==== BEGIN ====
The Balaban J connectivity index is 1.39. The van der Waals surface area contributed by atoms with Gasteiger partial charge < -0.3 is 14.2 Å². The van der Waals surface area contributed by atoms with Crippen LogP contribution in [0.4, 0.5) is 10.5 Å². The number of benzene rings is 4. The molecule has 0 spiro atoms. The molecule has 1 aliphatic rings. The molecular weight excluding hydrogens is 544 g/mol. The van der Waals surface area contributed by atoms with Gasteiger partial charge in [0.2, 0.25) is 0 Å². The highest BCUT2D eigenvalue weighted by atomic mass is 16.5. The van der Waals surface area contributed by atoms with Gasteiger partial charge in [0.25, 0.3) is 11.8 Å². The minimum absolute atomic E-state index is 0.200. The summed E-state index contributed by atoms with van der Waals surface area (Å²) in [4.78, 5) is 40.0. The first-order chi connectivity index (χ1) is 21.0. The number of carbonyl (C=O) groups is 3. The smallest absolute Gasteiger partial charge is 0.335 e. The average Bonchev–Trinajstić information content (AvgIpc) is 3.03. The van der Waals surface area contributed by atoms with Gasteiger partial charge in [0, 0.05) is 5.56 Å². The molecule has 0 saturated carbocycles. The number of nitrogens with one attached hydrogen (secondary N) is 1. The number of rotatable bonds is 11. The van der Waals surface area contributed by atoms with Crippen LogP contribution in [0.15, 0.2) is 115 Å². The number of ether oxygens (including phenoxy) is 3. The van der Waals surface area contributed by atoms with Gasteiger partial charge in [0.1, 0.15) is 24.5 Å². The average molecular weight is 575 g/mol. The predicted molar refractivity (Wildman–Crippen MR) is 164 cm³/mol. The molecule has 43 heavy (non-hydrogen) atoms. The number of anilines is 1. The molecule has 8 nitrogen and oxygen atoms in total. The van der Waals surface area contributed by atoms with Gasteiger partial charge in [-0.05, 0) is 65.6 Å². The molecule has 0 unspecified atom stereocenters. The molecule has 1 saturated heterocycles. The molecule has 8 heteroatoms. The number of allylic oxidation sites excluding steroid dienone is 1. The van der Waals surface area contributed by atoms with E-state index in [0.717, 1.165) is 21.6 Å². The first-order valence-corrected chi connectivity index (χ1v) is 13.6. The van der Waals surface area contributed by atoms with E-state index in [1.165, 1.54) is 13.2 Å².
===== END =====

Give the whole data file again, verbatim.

The Balaban J connectivity index is 1.39. The van der Waals surface area contributed by atoms with Gasteiger partial charge < -0.3 is 14.2 Å². The van der Waals surface area contributed by atoms with Crippen LogP contribution in [0.4, 0.5) is 10.5 Å². The number of benzene rings is 4. The molecule has 0 spiro atoms. The molecule has 1 aliphatic rings. The molecular weight excluding hydrogens is 544 g/mol. The van der Waals surface area contributed by atoms with Gasteiger partial charge in [0.2, 0.25) is 0 Å². The highest BCUT2D eigenvalue weighted by atomic mass is 16.5. The van der Waals surface area contributed by atoms with Gasteiger partial charge in [0.25, 0.3) is 11.8 Å². The minimum absolute atomic E-state index is 0.200. The summed E-state index contributed by atoms with van der Waals surface area (Å²) in [4.78, 5) is 40.0. The first-order chi connectivity index (χ1) is 21.0. The number of carbonyl (C=O) groups is 3. The smallest absolute Gasteiger partial charge is 0.335 e. The average Bonchev–Trinajstić information content (AvgIpc) is 3.03. The van der Waals surface area contributed by atoms with Gasteiger partial charge in [0, 0.05) is 5.56 Å². The molecule has 0 saturated carbocycles. The number of nitrogens with one attached hydrogen (secondary N) is 1. The number of rotatable bonds is 11. The van der Waals surface area contributed by atoms with Crippen LogP contribution in [0.15, 0.2) is 115 Å². The number of ether oxygens (including phenoxy) is 3. The van der Waals surface area contributed by atoms with Gasteiger partial charge in [0.1, 0.15) is 24.5 Å². The average molecular weight is 575 g/mol. The predicted molar refractivity (Wildman–Crippen MR) is 164 cm³/mol. The molecule has 43 heavy (non-hydrogen) atoms. The number of anilines is 1. The molecule has 8 nitrogen and oxygen atoms in total. The van der Waals surface area contributed by atoms with Gasteiger partial charge in [-0.05, 0) is 65.6 Å². The molecule has 0 unspecified atom stereocenters. The molecule has 1 saturated heterocycles. The molecule has 8 heteroatoms. The number of allylic oxidation sites excluding steroid dienone is 1. The van der Waals surface area contributed by atoms with E-state index in [0.717, 1.165) is 21.6 Å². The first-order valence-corrected chi connectivity index (χ1v) is 13.6. The van der Waals surface area contributed by atoms with E-state index in [1.165, 1.54) is 13.2 Å².